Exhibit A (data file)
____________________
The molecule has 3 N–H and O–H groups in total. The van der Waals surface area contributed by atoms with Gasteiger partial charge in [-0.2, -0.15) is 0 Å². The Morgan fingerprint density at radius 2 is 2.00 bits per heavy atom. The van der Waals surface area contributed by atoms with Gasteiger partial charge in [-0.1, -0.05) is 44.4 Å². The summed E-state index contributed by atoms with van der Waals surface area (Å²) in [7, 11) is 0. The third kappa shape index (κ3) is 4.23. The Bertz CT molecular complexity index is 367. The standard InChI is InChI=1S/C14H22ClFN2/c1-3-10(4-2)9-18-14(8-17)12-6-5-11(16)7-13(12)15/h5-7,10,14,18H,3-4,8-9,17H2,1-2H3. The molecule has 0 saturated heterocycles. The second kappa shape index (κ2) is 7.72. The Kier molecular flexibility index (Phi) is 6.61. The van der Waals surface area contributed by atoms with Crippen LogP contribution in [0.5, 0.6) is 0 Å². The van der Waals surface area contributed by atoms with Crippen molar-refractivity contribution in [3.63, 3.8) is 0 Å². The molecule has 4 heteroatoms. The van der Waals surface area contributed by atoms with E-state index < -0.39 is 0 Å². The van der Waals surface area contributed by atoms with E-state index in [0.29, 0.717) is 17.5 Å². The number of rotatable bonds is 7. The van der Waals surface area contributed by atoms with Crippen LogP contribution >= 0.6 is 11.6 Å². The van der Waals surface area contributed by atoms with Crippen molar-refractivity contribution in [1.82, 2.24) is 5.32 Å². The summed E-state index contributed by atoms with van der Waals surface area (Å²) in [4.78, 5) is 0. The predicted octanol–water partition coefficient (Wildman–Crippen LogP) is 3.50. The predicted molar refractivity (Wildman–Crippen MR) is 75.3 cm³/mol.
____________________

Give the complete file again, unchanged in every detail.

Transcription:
The molecule has 3 N–H and O–H groups in total. The van der Waals surface area contributed by atoms with Gasteiger partial charge in [-0.2, -0.15) is 0 Å². The Morgan fingerprint density at radius 2 is 2.00 bits per heavy atom. The van der Waals surface area contributed by atoms with Gasteiger partial charge in [-0.1, -0.05) is 44.4 Å². The summed E-state index contributed by atoms with van der Waals surface area (Å²) in [7, 11) is 0. The third kappa shape index (κ3) is 4.23. The Bertz CT molecular complexity index is 367. The standard InChI is InChI=1S/C14H22ClFN2/c1-3-10(4-2)9-18-14(8-17)12-6-5-11(16)7-13(12)15/h5-7,10,14,18H,3-4,8-9,17H2,1-2H3. The molecule has 0 saturated heterocycles. The second kappa shape index (κ2) is 7.72. The Kier molecular flexibility index (Phi) is 6.61. The van der Waals surface area contributed by atoms with Crippen LogP contribution in [0.5, 0.6) is 0 Å². The van der Waals surface area contributed by atoms with Crippen molar-refractivity contribution in [3.63, 3.8) is 0 Å². The molecule has 4 heteroatoms. The van der Waals surface area contributed by atoms with E-state index < -0.39 is 0 Å². The van der Waals surface area contributed by atoms with E-state index in [0.29, 0.717) is 17.5 Å². The number of rotatable bonds is 7. The van der Waals surface area contributed by atoms with Crippen LogP contribution >= 0.6 is 11.6 Å². The van der Waals surface area contributed by atoms with Crippen molar-refractivity contribution in [1.82, 2.24) is 5.32 Å². The summed E-state index contributed by atoms with van der Waals surface area (Å²) in [4.78, 5) is 0. The predicted octanol–water partition coefficient (Wildman–Crippen LogP) is 3.50. The predicted molar refractivity (Wildman–Crippen MR) is 75.3 cm³/mol.